Wednesday, July 11, 2018

CPython logo

On last Python meetup I've made a talk about CPython logo, its history, authors and meaning.

Slides are available here and here

Please let me know if I you find any mistakes and inaccuracies

And here the embedded presentation:

Thursday, May 10, 2018

Seven Concurrency Models in Seven Weeks

Just finished reading Seven Concurrency Models in Seven Weeks book by Paul Butcher.

This book is the best overview of concurrent/parallel programming models I've ever seen.

Highly recommend for everyone interested in distributed systems and concurrent/parallel programming paradigms.

Tuesday, May 1, 2018


Last week my friend asked me about 0x80 bit that sometimes set in Python marshalled objects data in *.pyc file.
So I decided to understand what kind of flag it is and why it is used.

This is FLAG_REF — a special flag that was added in Python 3.4, and used in conjunction with TYPE_REF type code value. For source code look at:
In the current version (Python 3.7) everything is the same.

TYPE_REF = 'r'
FLAG_REF = 0x80

All currently used type code values are < 0x80 (the highest type code is TYPE_DICT = '{', i.e. 0x7b), so it was decided to store this flag right in the highest bit of type code value.

Now let's see how this flag works.

When marshal_load reads *.pyc file with read_object function, it calls r_object to read marshalled binary data object by object.
To understand the type of an object to read, a single byte with code is read.

flag = code & FLAG_REF to understand if FLAG_REF is set.
type = code & ~FLAG_REF to get only 7 bits (as all type code values are < 0x80).

Also a special macro R_REF is defined. This macro reads unmarshalled object into special refs list with r_ref function only if FLAG_REF is set.
NB: on write (for mashalling) the hashtable, instead of the list, is used.

So when type is equal to TYPE_REF, then only the reference index is read, thus eliminating the need to unmarshall the already unmarshalled object again.

Tuesday, April 24, 2018

Compressed Rich Text Format (RTF) aka LZFu compression and decompression in Python

I uploaded my package for compression and decompression compressed RTF (aka LZFu or MELA) files to PyPI. This package is written in pure Python, and supports Python 2.7 and 3.x versions.

Now it can be easily installed using pip command:
pip install compressed_rtf

The package is based on Rich Text Format (RTF) Compression Algorithm

Sources are available on github:

Thursday, April 19, 2018

RuCTF Finals 2018

This year I've decided to go to Yekaterinburg for the final of RuCTF 2018 to visit conference, watch the game (this time I was a spectator, because only students can play), see friends and and spent good time with a team.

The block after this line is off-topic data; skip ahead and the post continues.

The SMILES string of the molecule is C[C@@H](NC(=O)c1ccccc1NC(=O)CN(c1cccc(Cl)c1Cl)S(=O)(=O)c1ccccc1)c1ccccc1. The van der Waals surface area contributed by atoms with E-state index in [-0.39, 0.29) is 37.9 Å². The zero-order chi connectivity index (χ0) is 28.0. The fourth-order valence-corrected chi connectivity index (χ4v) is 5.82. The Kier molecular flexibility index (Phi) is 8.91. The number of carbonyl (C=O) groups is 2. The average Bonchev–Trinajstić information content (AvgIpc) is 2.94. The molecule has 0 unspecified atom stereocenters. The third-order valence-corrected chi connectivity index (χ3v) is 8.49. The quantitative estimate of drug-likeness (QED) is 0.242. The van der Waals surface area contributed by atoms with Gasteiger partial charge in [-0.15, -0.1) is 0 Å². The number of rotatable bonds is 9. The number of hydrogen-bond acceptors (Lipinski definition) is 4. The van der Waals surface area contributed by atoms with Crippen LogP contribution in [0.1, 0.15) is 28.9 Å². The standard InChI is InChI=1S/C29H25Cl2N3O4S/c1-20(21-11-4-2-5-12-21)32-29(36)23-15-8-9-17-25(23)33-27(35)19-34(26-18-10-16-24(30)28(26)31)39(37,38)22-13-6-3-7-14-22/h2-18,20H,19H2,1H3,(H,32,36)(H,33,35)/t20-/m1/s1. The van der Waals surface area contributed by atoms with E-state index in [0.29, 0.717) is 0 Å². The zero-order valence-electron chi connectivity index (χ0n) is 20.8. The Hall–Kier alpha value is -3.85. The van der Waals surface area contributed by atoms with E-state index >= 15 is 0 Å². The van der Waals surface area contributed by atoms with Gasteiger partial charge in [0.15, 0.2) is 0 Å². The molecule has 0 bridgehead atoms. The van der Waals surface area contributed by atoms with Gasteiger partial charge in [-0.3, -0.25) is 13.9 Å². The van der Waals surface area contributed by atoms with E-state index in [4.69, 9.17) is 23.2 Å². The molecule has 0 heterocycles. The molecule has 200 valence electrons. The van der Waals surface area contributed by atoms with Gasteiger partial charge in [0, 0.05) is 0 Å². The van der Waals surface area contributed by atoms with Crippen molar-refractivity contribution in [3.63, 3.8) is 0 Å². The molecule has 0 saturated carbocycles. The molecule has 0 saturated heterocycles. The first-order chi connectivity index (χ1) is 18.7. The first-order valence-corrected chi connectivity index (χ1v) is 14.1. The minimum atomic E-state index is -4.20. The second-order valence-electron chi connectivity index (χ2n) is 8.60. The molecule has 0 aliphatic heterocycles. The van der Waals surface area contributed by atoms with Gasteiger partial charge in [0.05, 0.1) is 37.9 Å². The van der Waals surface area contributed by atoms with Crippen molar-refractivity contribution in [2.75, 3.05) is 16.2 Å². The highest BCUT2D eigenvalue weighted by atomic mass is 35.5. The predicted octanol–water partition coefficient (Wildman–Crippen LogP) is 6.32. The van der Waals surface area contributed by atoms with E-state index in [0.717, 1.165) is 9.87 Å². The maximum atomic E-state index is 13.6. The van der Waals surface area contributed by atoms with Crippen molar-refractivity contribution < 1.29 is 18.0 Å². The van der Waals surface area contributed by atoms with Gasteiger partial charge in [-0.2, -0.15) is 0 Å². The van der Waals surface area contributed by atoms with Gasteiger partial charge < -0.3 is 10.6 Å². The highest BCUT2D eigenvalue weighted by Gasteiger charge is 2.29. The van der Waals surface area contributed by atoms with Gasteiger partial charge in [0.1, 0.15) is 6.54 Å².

We also visited local zoo.

Conference flew by quickly, thanks to guys who made talks and thanks to guys from HWV. You can find some presentations here:

One more event on RuCTF is battles. Two people from different teams solve the task within 15 minutes. I've solved matrix task with my team mates :)

RuCTF finals are held in Yeltsin Center with a huge display with game monitor.

This year out team SiBears finished in the 8th place (out of 26 teams in total, from 6 countries, 2 guest and 1 school team).

1st place: Bushwhackers from Moscow State University
2nd place: c00kies@venice from Ca'Foscari University
3rd place: saarsec from Saarland University

It was really hard game. More than 10 hours of stress. Out team and some other teams had an accidental power outage during the game :(
By the way the game was delayed due to some problems with vulnerable image's disk.

After the game we made team photos and went to the after-party where guys played "Nalivaika" game, where it was required to answer security-related questions several rounds. Top 10 contestants drank Vodka after each round.

In the evening we gathered on the kitchen of our hotel to eat and discuss the game, team captain even has the strength to make some fixes in our exploit farm :)

Thanks RuCTF organizers, Hackerdom and all participants. 
RuCTF is friendship!

Monday, March 19, 2018

Twin paradox and distributed systems

In the future we definetely will travel through the Universe. And the speed of the starships will be close to the speed of light, or even probably beyond it (as you can see in some movies). Therefore according to the twin paradox all the clocks will have different time. Intergalactic distributed computer network will be really difficult, and eventually (I hope so) constistent.

So, I have some questions:
How will the clocks in computers on the starships, stations, and planets be syncronized?
There are special data structure called CRDT (conflict-free replicated data type) but is also uses timestamps.
Probably we need to find some source/invariant of global time (but how can we break the laws of physics (may be quantum physics can help here)), or find a way to make amendments base on straship acceleration/speed/traveled distance if it is possible.

Saturday, March 17, 2018

iCTF 2018

Today the historical event happened. The team SiBears I'm playing with won first place in iCTF 2018 CTF contest.

First time I've played iCTF in 2011. And it was hard but really interesting. And I'm very proud that out team has finally won, and finished at first place, because this is one of the first (if not the first) classic CTF competitions. Thanks to the UCSB iCTF team for such great event.